“Combinations.  There’s a bunch of different strategies, but they all go back to Laplace’s spherical harmonics.  Remember, he showed that every possible distribution around a central attractor could be described as a combination of his patterns.  Turn on a field, like from another atom, and you just change what combination is active.  Here’s a sketch of the simplest case, two hydrogen atoms — see how the charge on each one bulges toward the other?  The bulge is a combination of a spherical orbital and a dumbbell one.  The molecular orbitals are combinations of orbitals from both atoms, describing how the charges overlap, or not.”Hydrogen molecule

“What’s that blue in the other direction?”

“Another possible combination.  You can combine atomic orbitals with pluses or minuses.  The difference is that the minus combination will always have an additional node in between.  Extra nodes mean higher energy, harder to activate. When the molecule’s in the lowest energy state, charge will be between the atoms where that extra node isn’t.”

“So the overlapped charge here is negative, right, and it pulls the two positive nucleusses —”

“Nuclei”

“Whatever, it pulls ’em together.  Why don’t they just merge?”

“Positive-positive repulsion counts, too.  At the equilibrium bond distance, the nuclei repel each other exactly as much as the shared charge pulls them together.”

Eddie’s still hovering by our table.  “You said that there’s this huge number of possible atomic orbitals.  Wouldn’t there be an even huger number of molecular orbitals?”

“Sure.  The trick is in figuring out which of them are lowest-energy and activated and how that relates to the molecule’s configuration.  Keep track of your model’s total energy as you move the atoms about, for instance, and you can predict the equilibrium distance where the energy is a minimum.  In principle you can calculate configuration changes as two molecules approach each other and react.”

“Looks like a lot of work.”

“For sure, Eddie.  Even a handful of atoms has lots of atomic orbitals to keep track of.  That can burn up acres of compute time.”

Vinnie pushes three crumbs into a triangle.  “You got three distances, you can figure their angles.  So you got the whole shape of the thing.”

“Right, but like Eddie said, that’s a lot of computer work.  Chemists had to come up with shortcuts.  As a matter of fact, they had the shortcuts way before the computers came along.”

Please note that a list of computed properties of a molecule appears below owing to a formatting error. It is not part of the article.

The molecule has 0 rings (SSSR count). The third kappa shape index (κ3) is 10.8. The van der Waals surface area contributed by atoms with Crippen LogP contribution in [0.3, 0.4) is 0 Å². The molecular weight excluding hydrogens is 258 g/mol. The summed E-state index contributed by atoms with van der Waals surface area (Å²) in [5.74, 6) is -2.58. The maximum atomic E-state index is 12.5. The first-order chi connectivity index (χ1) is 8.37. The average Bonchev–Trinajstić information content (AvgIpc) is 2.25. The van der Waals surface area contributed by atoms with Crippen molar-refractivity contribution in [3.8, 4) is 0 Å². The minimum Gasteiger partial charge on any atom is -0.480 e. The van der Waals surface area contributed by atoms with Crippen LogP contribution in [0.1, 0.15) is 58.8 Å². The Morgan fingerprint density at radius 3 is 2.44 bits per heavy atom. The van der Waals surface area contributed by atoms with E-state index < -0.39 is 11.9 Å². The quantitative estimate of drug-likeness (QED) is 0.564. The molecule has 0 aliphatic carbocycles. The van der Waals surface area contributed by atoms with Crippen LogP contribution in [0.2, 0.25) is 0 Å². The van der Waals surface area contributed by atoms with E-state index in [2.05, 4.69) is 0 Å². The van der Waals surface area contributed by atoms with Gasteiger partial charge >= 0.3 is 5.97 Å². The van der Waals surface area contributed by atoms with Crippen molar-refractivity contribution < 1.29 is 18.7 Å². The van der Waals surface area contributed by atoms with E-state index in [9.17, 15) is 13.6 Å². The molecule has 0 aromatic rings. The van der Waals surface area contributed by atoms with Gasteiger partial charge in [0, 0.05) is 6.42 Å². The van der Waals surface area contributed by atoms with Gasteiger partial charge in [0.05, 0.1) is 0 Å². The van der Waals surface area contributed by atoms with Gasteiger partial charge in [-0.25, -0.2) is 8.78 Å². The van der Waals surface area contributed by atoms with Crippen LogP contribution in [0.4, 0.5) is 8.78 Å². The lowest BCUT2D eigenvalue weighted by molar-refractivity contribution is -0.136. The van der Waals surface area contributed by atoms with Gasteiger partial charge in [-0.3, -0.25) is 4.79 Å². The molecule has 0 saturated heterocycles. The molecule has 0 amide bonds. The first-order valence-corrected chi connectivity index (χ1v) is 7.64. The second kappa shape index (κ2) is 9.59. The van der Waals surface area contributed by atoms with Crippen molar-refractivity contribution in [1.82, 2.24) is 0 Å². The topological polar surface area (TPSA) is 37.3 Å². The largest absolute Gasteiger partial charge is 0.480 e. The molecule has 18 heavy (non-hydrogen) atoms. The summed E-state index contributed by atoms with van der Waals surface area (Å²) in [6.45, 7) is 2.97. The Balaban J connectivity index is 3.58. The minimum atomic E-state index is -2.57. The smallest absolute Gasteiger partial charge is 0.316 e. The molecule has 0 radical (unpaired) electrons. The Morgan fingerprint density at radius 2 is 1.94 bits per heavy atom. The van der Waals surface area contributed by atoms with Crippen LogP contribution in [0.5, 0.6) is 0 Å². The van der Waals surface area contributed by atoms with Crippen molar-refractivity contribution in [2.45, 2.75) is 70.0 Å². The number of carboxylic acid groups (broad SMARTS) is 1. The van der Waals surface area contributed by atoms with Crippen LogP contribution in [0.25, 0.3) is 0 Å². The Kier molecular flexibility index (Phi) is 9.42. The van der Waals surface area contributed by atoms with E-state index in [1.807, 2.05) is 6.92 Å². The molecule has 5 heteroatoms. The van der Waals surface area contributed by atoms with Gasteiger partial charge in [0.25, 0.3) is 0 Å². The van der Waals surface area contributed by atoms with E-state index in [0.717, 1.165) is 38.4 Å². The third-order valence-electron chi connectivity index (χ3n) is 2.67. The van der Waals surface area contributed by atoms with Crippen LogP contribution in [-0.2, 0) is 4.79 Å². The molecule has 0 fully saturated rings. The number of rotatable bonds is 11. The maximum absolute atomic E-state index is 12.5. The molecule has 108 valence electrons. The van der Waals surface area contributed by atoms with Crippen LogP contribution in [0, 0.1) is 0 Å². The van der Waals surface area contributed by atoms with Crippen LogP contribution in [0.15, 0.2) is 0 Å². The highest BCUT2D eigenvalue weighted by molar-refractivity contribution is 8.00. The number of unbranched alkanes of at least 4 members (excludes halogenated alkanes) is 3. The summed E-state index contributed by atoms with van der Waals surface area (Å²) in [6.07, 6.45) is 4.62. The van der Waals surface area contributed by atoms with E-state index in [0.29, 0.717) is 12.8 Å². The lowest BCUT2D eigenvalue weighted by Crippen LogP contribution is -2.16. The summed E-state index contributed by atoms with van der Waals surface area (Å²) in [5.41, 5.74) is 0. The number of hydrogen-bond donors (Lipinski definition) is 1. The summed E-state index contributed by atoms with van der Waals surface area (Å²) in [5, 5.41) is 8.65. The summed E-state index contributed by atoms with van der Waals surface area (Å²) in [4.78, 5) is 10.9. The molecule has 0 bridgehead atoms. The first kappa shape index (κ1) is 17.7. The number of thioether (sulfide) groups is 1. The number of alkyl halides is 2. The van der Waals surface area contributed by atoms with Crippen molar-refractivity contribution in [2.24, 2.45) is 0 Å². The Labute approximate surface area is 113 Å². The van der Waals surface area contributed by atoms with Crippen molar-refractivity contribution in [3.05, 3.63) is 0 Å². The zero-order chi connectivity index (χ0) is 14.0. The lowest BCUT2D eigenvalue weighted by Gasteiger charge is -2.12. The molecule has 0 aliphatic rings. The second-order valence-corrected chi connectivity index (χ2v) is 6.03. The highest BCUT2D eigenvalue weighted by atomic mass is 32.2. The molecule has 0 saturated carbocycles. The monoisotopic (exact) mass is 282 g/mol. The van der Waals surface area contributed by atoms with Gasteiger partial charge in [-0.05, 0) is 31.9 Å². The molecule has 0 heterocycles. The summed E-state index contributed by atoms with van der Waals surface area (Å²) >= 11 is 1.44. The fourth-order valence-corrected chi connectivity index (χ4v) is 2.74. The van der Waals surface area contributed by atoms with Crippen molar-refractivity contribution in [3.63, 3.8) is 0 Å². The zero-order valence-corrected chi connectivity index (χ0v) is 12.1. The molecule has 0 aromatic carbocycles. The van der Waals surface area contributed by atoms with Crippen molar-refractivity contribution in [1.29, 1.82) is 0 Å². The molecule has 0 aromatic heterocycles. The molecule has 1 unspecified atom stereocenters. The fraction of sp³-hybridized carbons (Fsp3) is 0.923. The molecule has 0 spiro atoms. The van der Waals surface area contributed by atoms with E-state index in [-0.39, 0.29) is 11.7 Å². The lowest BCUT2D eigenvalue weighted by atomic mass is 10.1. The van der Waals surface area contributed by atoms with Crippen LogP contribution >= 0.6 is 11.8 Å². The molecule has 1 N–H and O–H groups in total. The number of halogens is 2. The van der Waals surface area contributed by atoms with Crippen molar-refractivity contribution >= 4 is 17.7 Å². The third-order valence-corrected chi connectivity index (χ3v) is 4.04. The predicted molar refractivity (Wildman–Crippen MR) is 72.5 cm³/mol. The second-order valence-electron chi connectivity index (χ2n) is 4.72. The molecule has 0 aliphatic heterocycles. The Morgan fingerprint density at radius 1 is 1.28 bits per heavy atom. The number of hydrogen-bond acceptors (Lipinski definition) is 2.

“They used, like, abacuses?”

“Funny, Vinnie.  No, no math at all.  And it’s why they still show school-kids those Bohr diagrams.”

“Crazy Eights.”

“Eddie, you got games on the brain.  But yeah, eights.  Or better, quartets of pairs.  One thing I’ve not mentioned yet is that even though they’ve got the same charge, electrons are willing to pair up.”

“How come?”

“That’s the thing of it, Vinnie.  There’s a story about Richard Feynman, probably the foremost physicist of the mid-20th Century.  Someone asked him to explain the pairing-up without using math.  Feynman went into his office for a week, came back out and said he couldn’t do it.  The math demands pairing-up, but outside of the math all we can say is experiments show that’s how it works.”

“HAH, that’s the reason for the ‘two charge units per orbital’ rule!”

“Exactly, Eddie.  It’s how charge can collect in that bonding molecular orbital in the first place.  It’s also the reason that helium doesn’t form molecules at all.  Imagine two helium atoms, each with two units of charge.  Suppose they come close to each other like those hydrogens did.  Where would the charge go?”

“OK, you got two units going into that in-between space, ahh, and the other two activating that blue orbital and pulling the two atoms apart.  So that adds up to zero?”

“Uh-huh.  They just bounce off and away.”

“Cool.”

“Hey, I got a question.  Your sketch has a ball orbital combining with a dumbbell.  But they’ve got different node counts, one and two.  Can you mix things from different shells?”

“Sure, Vinnie, if there’s enough energy.  The electron pair-up can release that much.”

“Cool.”

~~ Rich Olcott

  • A friend pointed out that I’m doing my best to avoid saying the word “electron.” He’s absolutely right.  At least in this series I’m taking Bohr’s side in his debate with Einstein — electrons in atoms don’t act like little billiard balls, they act like statistical averages, smeared-out ones at that.  It’s closer to reality to talk about where the charge is so that’s how I’m writing it.